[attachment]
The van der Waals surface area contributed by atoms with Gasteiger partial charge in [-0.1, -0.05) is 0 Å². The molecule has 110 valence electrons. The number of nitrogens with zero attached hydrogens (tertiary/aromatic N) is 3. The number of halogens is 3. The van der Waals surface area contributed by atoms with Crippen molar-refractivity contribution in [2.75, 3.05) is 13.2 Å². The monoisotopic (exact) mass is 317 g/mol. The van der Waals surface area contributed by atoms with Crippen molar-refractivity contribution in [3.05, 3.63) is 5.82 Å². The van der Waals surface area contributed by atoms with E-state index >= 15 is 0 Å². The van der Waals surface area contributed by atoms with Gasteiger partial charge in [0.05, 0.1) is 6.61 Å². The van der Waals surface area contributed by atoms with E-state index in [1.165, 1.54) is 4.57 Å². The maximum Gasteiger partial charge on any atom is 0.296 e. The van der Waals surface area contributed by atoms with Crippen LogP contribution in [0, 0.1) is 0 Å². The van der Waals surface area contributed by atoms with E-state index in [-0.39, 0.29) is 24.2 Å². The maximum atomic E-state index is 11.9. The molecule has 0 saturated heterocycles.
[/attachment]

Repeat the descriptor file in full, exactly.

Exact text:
The van der Waals surface area contributed by atoms with Gasteiger partial charge in [-0.1, -0.05) is 0 Å². The molecule has 110 valence electrons. The number of nitrogens with zero attached hydrogens (tertiary/aromatic N) is 3. The number of halogens is 3. The van der Waals surface area contributed by atoms with Crippen molar-refractivity contribution in [2.75, 3.05) is 13.2 Å². The monoisotopic (exact) mass is 317 g/mol. The van der Waals surface area contributed by atoms with Crippen molar-refractivity contribution in [3.05, 3.63) is 5.82 Å². The van der Waals surface area contributed by atoms with E-state index >= 15 is 0 Å². The van der Waals surface area contributed by atoms with Gasteiger partial charge in [0.05, 0.1) is 6.61 Å². The van der Waals surface area contributed by atoms with E-state index in [1.165, 1.54) is 4.57 Å². The maximum Gasteiger partial charge on any atom is 0.296 e. The van der Waals surface area contributed by atoms with Crippen LogP contribution in [0, 0.1) is 0 Å². The van der Waals surface area contributed by atoms with E-state index in [-0.39, 0.29) is 24.2 Å². The maximum atomic E-state index is 11.9. The molecule has 0 saturated heterocycles.